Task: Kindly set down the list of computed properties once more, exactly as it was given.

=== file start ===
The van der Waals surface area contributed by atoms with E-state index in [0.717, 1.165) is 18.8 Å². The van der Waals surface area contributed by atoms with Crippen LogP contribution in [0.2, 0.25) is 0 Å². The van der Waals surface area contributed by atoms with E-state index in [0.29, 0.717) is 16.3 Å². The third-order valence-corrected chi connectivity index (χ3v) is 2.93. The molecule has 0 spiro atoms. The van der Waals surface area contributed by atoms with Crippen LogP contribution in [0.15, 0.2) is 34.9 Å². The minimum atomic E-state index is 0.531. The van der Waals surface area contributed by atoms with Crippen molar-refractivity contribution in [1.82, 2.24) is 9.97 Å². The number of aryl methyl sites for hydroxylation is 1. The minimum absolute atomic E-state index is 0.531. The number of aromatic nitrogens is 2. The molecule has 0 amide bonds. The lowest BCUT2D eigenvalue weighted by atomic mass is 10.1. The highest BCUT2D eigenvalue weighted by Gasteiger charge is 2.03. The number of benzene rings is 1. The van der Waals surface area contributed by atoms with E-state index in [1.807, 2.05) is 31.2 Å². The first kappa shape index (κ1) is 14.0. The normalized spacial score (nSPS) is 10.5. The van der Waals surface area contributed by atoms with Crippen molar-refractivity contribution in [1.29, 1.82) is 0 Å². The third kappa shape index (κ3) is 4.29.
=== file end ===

The van der Waals surface area contributed by atoms with E-state index in [0.717, 1.165) is 18.8 Å². The van der Waals surface area contributed by atoms with Crippen LogP contribution in [0.2, 0.25) is 0 Å². The van der Waals surface area contributed by atoms with E-state index in [0.29, 0.717) is 16.3 Å². The third-order valence-corrected chi connectivity index (χ3v) is 2.93. The molecule has 0 spiro atoms. The van der Waals surface area contributed by atoms with Crippen LogP contribution in [0.15, 0.2) is 34.9 Å². The minimum atomic E-state index is 0.531. The van der Waals surface area contributed by atoms with Crippen molar-refractivity contribution in [1.82, 2.24) is 9.97 Å². The number of aryl methyl sites for hydroxylation is 1. The minimum absolute atomic E-state index is 0.531. The number of aromatic nitrogens is 2. The molecule has 0 amide bonds. The lowest BCUT2D eigenvalue weighted by atomic mass is 10.1. The highest BCUT2D eigenvalue weighted by Gasteiger charge is 2.03. The number of benzene rings is 1. The van der Waals surface area contributed by atoms with E-state index in [1.807, 2.05) is 31.2 Å². The first kappa shape index (κ1) is 14.0. The normalized spacial score (nSPS) is 10.5. The van der Waals surface area contributed by atoms with Crippen molar-refractivity contribution in [1.29, 1.82) is 0 Å². The third kappa shape index (κ3) is 4.29.